Friday 22 September 2023

Review by Lisa Williams of "Flatlands" by Sue Hubbard

Flatlands by Sue Hubbard retells Gallico’s The Snow Goose but to an adult audience. Two souls that don’t belong, Freda and Philip, are bonded by the welfare of an injured bird: wounds and the wounded feature heavily in this wartime story. We are still evacuated with Freda but the desolation of the Snow Goose’s stretching mudflats are shifted up the coast to a “place between somewhere and nowhere” on the shores of the Wash. Hubbard’s skilled scene setting places us in both the wilderness and the time perfectly.

On “a hot day, the sort of day for a picnic, not a war” we’re transported with Freda on a train full of sad, scared evacuees to a new home “far away from love.” We’re immersed immediately in the “melancholy of the place.” This landscape, we learn as the story unfolds, matches the aching loneliness felt by both Freda and Philip. Freda remembers paisley eiderdowns and parma violets – Hubbard treats all our senses as she juxtaposes home comforts against the relentlessly barren East coast landscape.

Throughout the book the feeling of threat and uncertainty that war brings looms large but the actual menace is revealed to be lurking within the farmhouse. It is in the very place that Freda is put for safety that the full horrors of war are first exposed. She finds sanctuary at Philip’s lighthouse and they form what Philip describes as “a strange little friendship.”

An elderly Freda is telling us the story as a documentary about Dunkirk is about to be shown at her care home. Those nursed on the The Snow Goose will know Dunkirk’s poignant part in the story. I’m paddling carefully here not to avoid mines, but spoilers. During the depths of Dunkirk’s horrors in Flatlands oddly it was the addition of a dog in the water that made me catch my breath. His fate lingers long after the page has been turned.

As I read a book I make a note of sentences that I like. There was a point early on in this book that I thought I might never finish reading it because I was writing so many down. It’s a slow-paced read but with some delightful lines.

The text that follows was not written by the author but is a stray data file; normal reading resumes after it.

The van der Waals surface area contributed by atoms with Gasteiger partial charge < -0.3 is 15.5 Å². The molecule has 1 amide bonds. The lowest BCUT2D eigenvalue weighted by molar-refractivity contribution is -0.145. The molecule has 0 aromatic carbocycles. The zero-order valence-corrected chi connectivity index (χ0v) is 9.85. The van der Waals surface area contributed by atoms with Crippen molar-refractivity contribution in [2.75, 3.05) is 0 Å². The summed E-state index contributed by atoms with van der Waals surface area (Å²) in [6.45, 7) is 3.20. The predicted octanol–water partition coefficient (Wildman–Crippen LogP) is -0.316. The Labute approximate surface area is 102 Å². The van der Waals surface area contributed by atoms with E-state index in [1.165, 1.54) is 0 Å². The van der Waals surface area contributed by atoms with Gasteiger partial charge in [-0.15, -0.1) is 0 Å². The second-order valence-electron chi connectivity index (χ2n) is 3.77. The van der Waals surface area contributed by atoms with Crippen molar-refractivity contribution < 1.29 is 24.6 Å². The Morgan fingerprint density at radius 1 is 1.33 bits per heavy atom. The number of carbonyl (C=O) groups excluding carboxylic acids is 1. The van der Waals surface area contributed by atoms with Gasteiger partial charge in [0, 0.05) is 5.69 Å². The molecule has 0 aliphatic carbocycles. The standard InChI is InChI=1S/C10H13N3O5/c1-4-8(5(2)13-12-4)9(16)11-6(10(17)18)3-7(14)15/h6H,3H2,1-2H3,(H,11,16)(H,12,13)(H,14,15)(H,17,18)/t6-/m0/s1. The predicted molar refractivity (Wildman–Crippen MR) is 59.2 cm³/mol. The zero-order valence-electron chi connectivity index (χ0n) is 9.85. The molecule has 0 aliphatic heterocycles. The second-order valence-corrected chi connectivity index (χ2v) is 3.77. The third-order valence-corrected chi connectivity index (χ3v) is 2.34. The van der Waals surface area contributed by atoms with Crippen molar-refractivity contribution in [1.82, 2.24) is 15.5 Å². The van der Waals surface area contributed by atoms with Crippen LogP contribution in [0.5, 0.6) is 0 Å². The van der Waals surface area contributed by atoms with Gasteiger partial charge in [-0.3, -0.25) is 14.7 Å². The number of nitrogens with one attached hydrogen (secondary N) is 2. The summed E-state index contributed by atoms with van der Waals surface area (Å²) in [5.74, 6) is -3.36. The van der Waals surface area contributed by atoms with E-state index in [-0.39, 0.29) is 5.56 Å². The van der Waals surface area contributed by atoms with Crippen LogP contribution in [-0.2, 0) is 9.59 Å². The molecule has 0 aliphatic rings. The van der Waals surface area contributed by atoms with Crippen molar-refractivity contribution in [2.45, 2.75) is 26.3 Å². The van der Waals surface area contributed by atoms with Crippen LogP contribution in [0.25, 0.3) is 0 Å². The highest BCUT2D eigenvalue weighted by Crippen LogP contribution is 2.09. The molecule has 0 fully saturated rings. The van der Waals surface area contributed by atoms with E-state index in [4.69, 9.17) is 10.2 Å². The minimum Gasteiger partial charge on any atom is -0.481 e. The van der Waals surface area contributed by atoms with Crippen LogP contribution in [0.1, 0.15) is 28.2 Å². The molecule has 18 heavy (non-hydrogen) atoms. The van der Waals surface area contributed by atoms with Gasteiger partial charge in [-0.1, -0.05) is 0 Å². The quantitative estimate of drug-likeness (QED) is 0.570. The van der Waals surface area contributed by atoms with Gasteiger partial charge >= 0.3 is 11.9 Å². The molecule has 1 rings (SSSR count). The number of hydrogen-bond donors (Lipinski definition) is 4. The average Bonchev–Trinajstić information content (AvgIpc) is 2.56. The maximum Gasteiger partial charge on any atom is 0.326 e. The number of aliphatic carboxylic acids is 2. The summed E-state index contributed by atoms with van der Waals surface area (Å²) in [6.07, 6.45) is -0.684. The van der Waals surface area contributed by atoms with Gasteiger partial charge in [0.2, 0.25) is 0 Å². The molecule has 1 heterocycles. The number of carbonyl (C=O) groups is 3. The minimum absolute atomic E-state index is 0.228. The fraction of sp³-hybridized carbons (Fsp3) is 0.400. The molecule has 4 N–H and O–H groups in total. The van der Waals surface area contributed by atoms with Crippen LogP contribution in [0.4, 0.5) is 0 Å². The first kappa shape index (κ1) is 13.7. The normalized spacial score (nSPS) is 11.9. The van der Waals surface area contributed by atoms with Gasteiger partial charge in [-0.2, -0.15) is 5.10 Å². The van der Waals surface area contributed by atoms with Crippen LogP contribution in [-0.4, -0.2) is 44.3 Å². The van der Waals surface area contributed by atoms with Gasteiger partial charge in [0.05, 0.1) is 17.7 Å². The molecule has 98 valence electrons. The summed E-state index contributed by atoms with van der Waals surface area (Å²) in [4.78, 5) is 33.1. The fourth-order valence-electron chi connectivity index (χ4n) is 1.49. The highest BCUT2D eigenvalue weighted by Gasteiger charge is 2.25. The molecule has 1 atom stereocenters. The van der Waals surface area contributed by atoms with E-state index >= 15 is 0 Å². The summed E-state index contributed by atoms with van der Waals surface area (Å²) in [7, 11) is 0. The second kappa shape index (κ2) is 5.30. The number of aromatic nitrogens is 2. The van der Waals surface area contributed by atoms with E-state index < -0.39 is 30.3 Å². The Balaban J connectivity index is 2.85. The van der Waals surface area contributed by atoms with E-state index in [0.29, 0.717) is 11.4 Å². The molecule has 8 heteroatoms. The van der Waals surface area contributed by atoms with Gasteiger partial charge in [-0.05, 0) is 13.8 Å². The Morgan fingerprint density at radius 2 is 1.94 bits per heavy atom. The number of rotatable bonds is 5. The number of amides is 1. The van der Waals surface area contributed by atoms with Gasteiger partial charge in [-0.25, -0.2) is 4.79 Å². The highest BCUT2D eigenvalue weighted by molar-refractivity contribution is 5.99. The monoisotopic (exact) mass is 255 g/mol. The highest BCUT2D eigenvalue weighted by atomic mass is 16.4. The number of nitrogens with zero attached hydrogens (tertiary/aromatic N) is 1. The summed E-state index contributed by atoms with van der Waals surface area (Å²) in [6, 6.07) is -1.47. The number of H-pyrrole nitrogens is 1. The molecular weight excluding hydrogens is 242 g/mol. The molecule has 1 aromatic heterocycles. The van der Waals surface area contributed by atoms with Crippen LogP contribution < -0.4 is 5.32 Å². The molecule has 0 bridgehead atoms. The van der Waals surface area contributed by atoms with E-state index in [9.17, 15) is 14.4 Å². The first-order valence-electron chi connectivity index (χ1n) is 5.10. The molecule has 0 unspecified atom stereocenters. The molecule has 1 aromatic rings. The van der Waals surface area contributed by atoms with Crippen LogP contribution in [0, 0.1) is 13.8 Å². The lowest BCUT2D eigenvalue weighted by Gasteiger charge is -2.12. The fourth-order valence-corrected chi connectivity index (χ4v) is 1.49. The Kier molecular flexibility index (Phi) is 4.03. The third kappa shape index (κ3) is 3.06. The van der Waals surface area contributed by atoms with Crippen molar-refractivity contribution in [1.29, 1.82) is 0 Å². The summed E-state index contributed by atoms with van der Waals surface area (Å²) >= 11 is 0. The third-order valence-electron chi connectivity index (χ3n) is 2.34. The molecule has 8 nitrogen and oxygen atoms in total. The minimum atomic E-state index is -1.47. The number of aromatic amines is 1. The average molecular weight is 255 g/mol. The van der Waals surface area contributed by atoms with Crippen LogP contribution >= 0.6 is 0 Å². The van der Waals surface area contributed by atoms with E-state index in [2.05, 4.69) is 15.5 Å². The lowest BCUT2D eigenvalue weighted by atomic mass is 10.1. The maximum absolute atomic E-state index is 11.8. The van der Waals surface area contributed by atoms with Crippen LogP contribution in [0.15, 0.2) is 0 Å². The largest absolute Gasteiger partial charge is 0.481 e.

About the reviewer
Lisa Williams is a creative soul from Leicester. She has a Masters in Creative Writing from Leicester University, and lately tends to write mostly short fiction. She likes the challenge of a word limit – usually one hundred words. Her work has been published in numerous anthologies. Lisa has a weekly story slot on local community radio. She helps out a bit at Friday Flash Fiction and Blink Ink Journal. Lisa also paints and makes jewellery selling online as noodleBubble.

Thursday 21 September 2023

Review by Katherine Gallagher of "Unmothered" by A. J. Akoto


This debut-collection from Black British poet A. J. Akoto is a book of deep feeling ‒ poetry that demands to be thought about, and read aloud. It is resonant, deep-voiced with pauses: poems that question, echo back; theatrically haunting and laced with reverberations that linger.

Akoto’s masterful and resolute poems about her unresolved arguments with her estranged mother bring to mind a line from Lavinia Greenlaw's "Prayer" "for those trapped in another’s gravity." Mother and daughter, the two are trapped, intertwined, without hope of escape. The poems, resilient, despair-biting, fiercely-knowing and uncompromising, speak with the demeaning ferocity of all the "unmothered" mother-daughter alienation that has gone before.

Images of myth, primarily Medea, tantalise and predominate, reminding the speaker of her fate. Kevin Threlfall's ominous cover design, Darkness Follows, sets the pattern, the paradox of this young woman "unmothered," "undaughtered" –  indeed, this is the way it goes:

          A return. Not of last year’s summer,
          but the sense of those simmering
          childhood hours spent reading 
          under the light of solitude.

          Cool relief of those hours free
          from the prickle
          of her shadow along the wall.
- "Return of Summer"

The protagonist imagines a wished-for escape but the "prickle / of her (mother’s) shadow along the wall" is mostly there, reinforced by a dread of "haunting" and "ghost-flames," to be reckoned with.

It is an approach-avoidance conflict writ large. In the poem, "Who is to be saved?" Akoto suggests "It’s a difficult decision, / but all the same, my mother / does what she does best: saves herself. / ... Years later, she comes back, / closing out light behind her. / A shadow crosses my heart / a spider-skitter-scattering / along the muscle of my being." One thinks of reconciliation but no, the poem continues, "She also needs my darkness. / ... When I landed in the dark, / I stayed there. Yet / she holds out her hand / and I’m hers again. Even when / she recoils at my mangling, / because some bones do not heal. / and some hurts set themselves wrong, / I’m still hers." So they hold each other "trapped."